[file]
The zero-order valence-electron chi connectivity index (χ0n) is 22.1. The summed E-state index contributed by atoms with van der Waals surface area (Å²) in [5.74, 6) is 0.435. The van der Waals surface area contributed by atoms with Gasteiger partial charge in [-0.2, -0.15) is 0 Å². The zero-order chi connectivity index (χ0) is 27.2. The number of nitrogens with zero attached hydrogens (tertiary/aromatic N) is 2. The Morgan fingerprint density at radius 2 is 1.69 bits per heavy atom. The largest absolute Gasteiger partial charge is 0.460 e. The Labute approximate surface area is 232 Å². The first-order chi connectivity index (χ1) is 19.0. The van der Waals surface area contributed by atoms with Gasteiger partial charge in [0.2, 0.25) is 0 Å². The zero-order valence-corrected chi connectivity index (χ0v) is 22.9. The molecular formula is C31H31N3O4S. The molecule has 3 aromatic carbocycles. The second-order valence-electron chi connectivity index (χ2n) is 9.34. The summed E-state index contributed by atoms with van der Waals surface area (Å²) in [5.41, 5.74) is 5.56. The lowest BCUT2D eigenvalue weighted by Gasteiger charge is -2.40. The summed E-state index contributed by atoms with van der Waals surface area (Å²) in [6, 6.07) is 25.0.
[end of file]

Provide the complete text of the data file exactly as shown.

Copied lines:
The zero-order valence-electron chi connectivity index (χ0n) is 22.1. The summed E-state index contributed by atoms with van der Waals surface area (Å²) in [5.74, 6) is 0.435. The van der Waals surface area contributed by atoms with Gasteiger partial charge in [-0.2, -0.15) is 0 Å². The zero-order chi connectivity index (χ0) is 27.2. The number of nitrogens with zero attached hydrogens (tertiary/aromatic N) is 2. The Morgan fingerprint density at radius 2 is 1.69 bits per heavy atom. The largest absolute Gasteiger partial charge is 0.460 e. The Labute approximate surface area is 232 Å². The first-order chi connectivity index (χ1) is 19.0. The van der Waals surface area contributed by atoms with Gasteiger partial charge in [0.2, 0.25) is 0 Å². The zero-order valence-corrected chi connectivity index (χ0v) is 22.9. The molecular formula is C31H31N3O4S. The molecule has 3 aromatic carbocycles. The second-order valence-electron chi connectivity index (χ2n) is 9.34. The summed E-state index contributed by atoms with van der Waals surface area (Å²) in [5.41, 5.74) is 5.56. The lowest BCUT2D eigenvalue weighted by Gasteiger charge is -2.40. The summed E-state index contributed by atoms with van der Waals surface area (Å²) in [6, 6.07) is 25.0.